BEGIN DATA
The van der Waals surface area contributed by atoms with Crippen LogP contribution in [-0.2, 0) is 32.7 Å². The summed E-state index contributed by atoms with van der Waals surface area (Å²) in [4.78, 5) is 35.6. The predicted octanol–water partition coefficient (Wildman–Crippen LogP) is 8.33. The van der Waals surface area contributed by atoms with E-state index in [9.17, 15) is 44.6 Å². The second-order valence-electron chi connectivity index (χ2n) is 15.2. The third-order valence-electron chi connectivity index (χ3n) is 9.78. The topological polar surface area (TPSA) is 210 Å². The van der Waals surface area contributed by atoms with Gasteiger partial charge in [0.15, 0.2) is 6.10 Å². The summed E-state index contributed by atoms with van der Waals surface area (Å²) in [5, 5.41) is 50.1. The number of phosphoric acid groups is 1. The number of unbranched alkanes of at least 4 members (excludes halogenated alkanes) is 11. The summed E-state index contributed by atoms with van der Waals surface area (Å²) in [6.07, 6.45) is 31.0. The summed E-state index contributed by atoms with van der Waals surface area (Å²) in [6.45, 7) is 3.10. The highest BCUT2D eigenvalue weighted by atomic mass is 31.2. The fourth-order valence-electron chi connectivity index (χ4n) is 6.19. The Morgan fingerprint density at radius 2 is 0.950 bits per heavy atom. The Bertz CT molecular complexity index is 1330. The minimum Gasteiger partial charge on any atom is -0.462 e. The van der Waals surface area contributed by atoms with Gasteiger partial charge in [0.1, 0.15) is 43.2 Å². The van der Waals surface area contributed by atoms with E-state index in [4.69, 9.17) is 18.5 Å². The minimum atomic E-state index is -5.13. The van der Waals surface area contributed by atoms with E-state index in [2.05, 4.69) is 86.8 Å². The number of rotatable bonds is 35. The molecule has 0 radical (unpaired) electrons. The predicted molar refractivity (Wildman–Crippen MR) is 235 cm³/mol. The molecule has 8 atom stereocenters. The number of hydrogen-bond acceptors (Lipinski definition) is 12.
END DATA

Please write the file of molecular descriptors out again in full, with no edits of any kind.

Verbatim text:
The van der Waals surface area contributed by atoms with Crippen LogP contribution in [-0.2, 0) is 32.7 Å². The summed E-state index contributed by atoms with van der Waals surface area (Å²) in [4.78, 5) is 35.6. The predicted octanol–water partition coefficient (Wildman–Crippen LogP) is 8.33. The van der Waals surface area contributed by atoms with E-state index in [9.17, 15) is 44.6 Å². The second-order valence-electron chi connectivity index (χ2n) is 15.2. The third-order valence-electron chi connectivity index (χ3n) is 9.78. The topological polar surface area (TPSA) is 210 Å². The van der Waals surface area contributed by atoms with Gasteiger partial charge in [0.15, 0.2) is 6.10 Å². The summed E-state index contributed by atoms with van der Waals surface area (Å²) in [5, 5.41) is 50.1. The number of phosphoric acid groups is 1. The number of unbranched alkanes of at least 4 members (excludes halogenated alkanes) is 11. The summed E-state index contributed by atoms with van der Waals surface area (Å²) in [6.07, 6.45) is 31.0. The summed E-state index contributed by atoms with van der Waals surface area (Å²) in [6.45, 7) is 3.10. The highest BCUT2D eigenvalue weighted by atomic mass is 31.2. The fourth-order valence-electron chi connectivity index (χ4n) is 6.19. The Morgan fingerprint density at radius 2 is 0.950 bits per heavy atom. The Bertz CT molecular complexity index is 1330. The minimum Gasteiger partial charge on any atom is -0.462 e. The van der Waals surface area contributed by atoms with Gasteiger partial charge in [0.1, 0.15) is 43.2 Å². The van der Waals surface area contributed by atoms with E-state index in [4.69, 9.17) is 18.5 Å². The minimum atomic E-state index is -5.13. The van der Waals surface area contributed by atoms with E-state index in [2.05, 4.69) is 86.8 Å². The number of rotatable bonds is 35. The molecule has 0 radical (unpaired) electrons. The predicted molar refractivity (Wildman–Crippen MR) is 235 cm³/mol. The molecule has 8 atom stereocenters. The number of hydrogen-bond acceptors (Lipinski definition) is 12.